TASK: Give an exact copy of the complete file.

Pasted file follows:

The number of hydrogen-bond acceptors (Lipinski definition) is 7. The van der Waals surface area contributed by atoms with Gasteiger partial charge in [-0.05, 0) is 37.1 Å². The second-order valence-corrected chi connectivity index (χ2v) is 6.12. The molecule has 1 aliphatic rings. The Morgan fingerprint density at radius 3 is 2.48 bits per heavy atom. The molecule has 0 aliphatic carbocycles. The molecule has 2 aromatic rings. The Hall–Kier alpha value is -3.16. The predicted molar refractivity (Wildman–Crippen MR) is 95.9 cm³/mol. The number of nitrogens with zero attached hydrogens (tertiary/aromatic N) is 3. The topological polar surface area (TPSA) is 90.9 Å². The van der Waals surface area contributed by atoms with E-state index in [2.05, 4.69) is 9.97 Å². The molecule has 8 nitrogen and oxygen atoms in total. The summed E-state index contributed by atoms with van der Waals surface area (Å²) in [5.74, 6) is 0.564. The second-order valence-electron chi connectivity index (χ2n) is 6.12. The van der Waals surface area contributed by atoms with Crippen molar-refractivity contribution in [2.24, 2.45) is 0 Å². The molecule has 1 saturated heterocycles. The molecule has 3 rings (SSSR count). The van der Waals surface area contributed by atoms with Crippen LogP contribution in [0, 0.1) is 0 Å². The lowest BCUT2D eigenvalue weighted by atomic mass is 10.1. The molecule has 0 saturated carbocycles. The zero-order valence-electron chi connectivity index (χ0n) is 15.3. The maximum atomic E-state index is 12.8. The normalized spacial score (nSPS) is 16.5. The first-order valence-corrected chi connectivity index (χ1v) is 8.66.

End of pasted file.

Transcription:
The number of hydrogen-bond acceptors (Lipinski definition) is 7. The van der Waals surface area contributed by atoms with Gasteiger partial charge in [-0.05, 0) is 37.1 Å². The second-order valence-corrected chi connectivity index (χ2v) is 6.12. The molecule has 1 aliphatic rings. The Morgan fingerprint density at radius 3 is 2.48 bits per heavy atom. The molecule has 0 aliphatic carbocycles. The molecule has 2 aromatic rings. The Hall–Kier alpha value is -3.16. The predicted molar refractivity (Wildman–Crippen MR) is 95.9 cm³/mol. The number of nitrogens with zero attached hydrogens (tertiary/aromatic N) is 3. The topological polar surface area (TPSA) is 90.9 Å². The van der Waals surface area contributed by atoms with E-state index in [2.05, 4.69) is 9.97 Å². The molecule has 8 nitrogen and oxygen atoms in total. The summed E-state index contributed by atoms with van der Waals surface area (Å²) in [5.74, 6) is 0.564. The second-order valence-electron chi connectivity index (χ2n) is 6.12. The van der Waals surface area contributed by atoms with Crippen molar-refractivity contribution in [2.24, 2.45) is 0 Å². The molecule has 1 saturated heterocycles. The molecule has 3 rings (SSSR count). The van der Waals surface area contributed by atoms with Crippen LogP contribution in [0, 0.1) is 0 Å². The lowest BCUT2D eigenvalue weighted by atomic mass is 10.1. The molecule has 0 saturated carbocycles. The zero-order valence-electron chi connectivity index (χ0n) is 15.3. The maximum atomic E-state index is 12.8. The normalized spacial score (nSPS) is 16.5. The first-order valence-corrected chi connectivity index (χ1v) is 8.66.